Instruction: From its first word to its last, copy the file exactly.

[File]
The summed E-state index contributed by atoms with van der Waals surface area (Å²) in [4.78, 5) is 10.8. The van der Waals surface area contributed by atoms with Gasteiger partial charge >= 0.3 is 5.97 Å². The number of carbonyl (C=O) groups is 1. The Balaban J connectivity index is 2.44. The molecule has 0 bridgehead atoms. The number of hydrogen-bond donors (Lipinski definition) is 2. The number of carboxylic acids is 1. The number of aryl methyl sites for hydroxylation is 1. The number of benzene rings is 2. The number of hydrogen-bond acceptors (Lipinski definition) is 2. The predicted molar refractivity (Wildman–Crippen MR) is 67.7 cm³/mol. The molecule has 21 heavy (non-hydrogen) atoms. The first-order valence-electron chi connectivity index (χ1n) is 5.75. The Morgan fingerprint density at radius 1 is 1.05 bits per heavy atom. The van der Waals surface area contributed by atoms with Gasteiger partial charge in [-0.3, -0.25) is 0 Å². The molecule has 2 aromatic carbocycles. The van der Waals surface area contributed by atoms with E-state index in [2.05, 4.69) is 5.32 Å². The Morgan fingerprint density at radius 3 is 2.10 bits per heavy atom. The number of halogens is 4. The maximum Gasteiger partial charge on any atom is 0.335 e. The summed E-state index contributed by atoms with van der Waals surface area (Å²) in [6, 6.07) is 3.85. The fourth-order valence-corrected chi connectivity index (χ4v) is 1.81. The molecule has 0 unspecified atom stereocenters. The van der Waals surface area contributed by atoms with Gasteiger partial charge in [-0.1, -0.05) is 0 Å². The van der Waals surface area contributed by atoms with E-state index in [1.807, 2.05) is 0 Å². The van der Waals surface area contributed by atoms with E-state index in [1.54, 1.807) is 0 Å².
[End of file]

The summed E-state index contributed by atoms with van der Waals surface area (Å²) in [4.78, 5) is 10.8. The van der Waals surface area contributed by atoms with Gasteiger partial charge >= 0.3 is 5.97 Å². The number of carbonyl (C=O) groups is 1. The Balaban J connectivity index is 2.44. The molecule has 0 bridgehead atoms. The number of hydrogen-bond donors (Lipinski definition) is 2. The number of carboxylic acids is 1. The number of aryl methyl sites for hydroxylation is 1. The number of benzene rings is 2. The number of hydrogen-bond acceptors (Lipinski definition) is 2. The predicted molar refractivity (Wildman–Crippen MR) is 67.7 cm³/mol. The molecule has 21 heavy (non-hydrogen) atoms. The first-order valence-electron chi connectivity index (χ1n) is 5.75. The Morgan fingerprint density at radius 1 is 1.05 bits per heavy atom. The van der Waals surface area contributed by atoms with Gasteiger partial charge in [-0.3, -0.25) is 0 Å². The molecule has 2 aromatic carbocycles. The van der Waals surface area contributed by atoms with E-state index in [2.05, 4.69) is 5.32 Å². The Morgan fingerprint density at radius 3 is 2.10 bits per heavy atom. The number of halogens is 4. The maximum Gasteiger partial charge on any atom is 0.335 e. The summed E-state index contributed by atoms with van der Waals surface area (Å²) in [6, 6.07) is 3.85. The fourth-order valence-corrected chi connectivity index (χ4v) is 1.81. The molecule has 0 unspecified atom stereocenters. The van der Waals surface area contributed by atoms with Gasteiger partial charge in [-0.1, -0.05) is 0 Å². The van der Waals surface area contributed by atoms with E-state index in [1.807, 2.05) is 0 Å². The van der Waals surface area contributed by atoms with E-state index in [1.54, 1.807) is 0 Å².